The Mets have a new owner. The Wilpons are gone. Tom Seaver has passed away.
Standing at this crossroads in the team’s history, this seems like a perfect opportunity to mark my departure from writing. I’d like to thank Brian for giving me the chance to write for Mets.360.
I had a dream the other night about Ed Kranepool and he was in a high school gym choosing up sides for a basketball game. Three of my oldest friends were with him: Richie, Fitz, and Scott. They started playing two-on-two and I watched from the sidelines. I was ok with that.
I’m ok with this decision too. It marks another milestone in my life and many of the markers on that road are etched in Met history.
When we were in our early teens, our parents let me and Richie take the L.I.R.R into Shea and go to Met games without adult supervision. That was unbelievably huge. I still remember sitting along first base and wondering if the old guy in front of us was Rusty Staub’s father (because he had red hair). We still laugh about that. We’d play stoop-ball one-on-one and we’d take turns being the Met hitters and pitchers. We’d be everyone from Dave Schneck to Buzz Capra.
Later, after I got out of the Army, Fitz and I started to go to games. Fitz got tickets to a Banner Day game and we rigged up some crappy-ass banner in order to get onto the procession on the field. Willie Stargell was in the visitor’s dugout and Fitz (who attended college in Pennsylvania) yelled to him. He told Stargell that he was in the audience when he had given a motivational speech at his school. Stargell just looked at him and said, “Move along, kid”. During the second game of the doubleheader, we snuck down to the box seats around first base and kept yelling “Hot Dog” to Willie Montañez. I seem to recall that eventually he yelled something back at us too.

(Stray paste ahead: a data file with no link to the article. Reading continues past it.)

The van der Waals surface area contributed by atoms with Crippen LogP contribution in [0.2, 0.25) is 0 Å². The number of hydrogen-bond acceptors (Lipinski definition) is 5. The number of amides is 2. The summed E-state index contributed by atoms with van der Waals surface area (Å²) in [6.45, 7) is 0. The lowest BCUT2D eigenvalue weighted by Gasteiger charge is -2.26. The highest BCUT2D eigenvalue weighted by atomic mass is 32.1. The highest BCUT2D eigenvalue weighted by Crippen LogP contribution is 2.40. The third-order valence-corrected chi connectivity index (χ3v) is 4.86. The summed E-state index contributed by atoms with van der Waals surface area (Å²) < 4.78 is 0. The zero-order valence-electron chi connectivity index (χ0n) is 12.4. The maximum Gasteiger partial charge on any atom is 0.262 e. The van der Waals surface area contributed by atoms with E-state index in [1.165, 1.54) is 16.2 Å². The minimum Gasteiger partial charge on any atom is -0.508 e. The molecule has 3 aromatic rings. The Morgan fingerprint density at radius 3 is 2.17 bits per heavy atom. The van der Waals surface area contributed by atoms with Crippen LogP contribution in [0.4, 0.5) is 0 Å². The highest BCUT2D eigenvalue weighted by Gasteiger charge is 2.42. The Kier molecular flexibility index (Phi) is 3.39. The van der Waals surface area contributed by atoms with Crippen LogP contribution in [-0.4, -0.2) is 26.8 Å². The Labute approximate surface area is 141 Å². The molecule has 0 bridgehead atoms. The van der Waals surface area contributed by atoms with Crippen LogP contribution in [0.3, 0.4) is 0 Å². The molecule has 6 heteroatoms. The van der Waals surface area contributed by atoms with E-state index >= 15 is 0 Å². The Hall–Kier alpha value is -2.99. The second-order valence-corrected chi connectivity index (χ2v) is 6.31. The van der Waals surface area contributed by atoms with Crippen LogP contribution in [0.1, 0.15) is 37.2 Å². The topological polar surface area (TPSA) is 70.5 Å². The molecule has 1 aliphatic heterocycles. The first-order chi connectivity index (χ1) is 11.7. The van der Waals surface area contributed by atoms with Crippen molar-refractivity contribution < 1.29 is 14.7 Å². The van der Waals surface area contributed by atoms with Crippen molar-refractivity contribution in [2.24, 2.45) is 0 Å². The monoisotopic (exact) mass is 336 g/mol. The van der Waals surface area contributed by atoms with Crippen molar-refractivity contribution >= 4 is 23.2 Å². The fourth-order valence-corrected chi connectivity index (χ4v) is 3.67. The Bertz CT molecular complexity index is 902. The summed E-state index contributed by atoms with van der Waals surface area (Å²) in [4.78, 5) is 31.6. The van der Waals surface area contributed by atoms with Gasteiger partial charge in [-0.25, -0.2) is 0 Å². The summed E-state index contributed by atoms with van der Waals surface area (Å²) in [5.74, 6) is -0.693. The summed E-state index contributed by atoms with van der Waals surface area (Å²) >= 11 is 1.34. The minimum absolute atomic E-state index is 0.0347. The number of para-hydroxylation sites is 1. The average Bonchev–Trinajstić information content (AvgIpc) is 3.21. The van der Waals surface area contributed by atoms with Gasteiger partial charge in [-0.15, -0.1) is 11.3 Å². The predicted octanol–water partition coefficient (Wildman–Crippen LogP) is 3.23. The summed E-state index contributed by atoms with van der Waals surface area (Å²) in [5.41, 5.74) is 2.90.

Then, in the mid-eighties, Scott got a job as a programmer for Doubleday Publishing and ended up getting nice tickets to games. They were mezzanine seats directly behind home plate. We watched Dwight Gooden pitch to Gary Carter. Scott was a lifelong Yankee fan but knew that those Met teams from that era were special. So was Scott. Unfortunately, he passed away (I guess it is about twenty years ago now). We still all participate in a Rotisserie League he formed in 1987.
In the nineties, as my son Alex grew up, we started going to games. We’d try to get to at least one game year. Through business connections, I had access to very good box seats along the third base line. We could get into the Diamond Club and the Charcoal Room and be able to see the World Series Trophies and Hall-of-Fame busts. One time, while riding the crowded elevator to that level, Omar Minaya got on and stood next to me and Alex. It was shortly after Minaya had fired Willie Randolph. I said, “Mr. Minaya, this is my son, Alex”. He turned at me and said, “hello”. Then after an awkward moment, I said, “Mr. Minaya, we support your managerial decision”. He just looked at me like I was a stalker and quickly told the elevator operator to stop at the next floor. As the doors opened, and he stepped out, I could see him quickly motoring down that hallway. I believe he thought I was a bit crazy. A few years ago, my son told me that he had always thought he was a friend of mine we had randomly met there.
Several years ago, I connected with Brian about writing for Mets.360. This past year was my second stint with this unique family. I’d like to thank Brian again for these opportunities. I even forgive him for snatching Seaver away from me in this year’s All-Time Mets Draft.
And now more than ever; Lets Go Mets!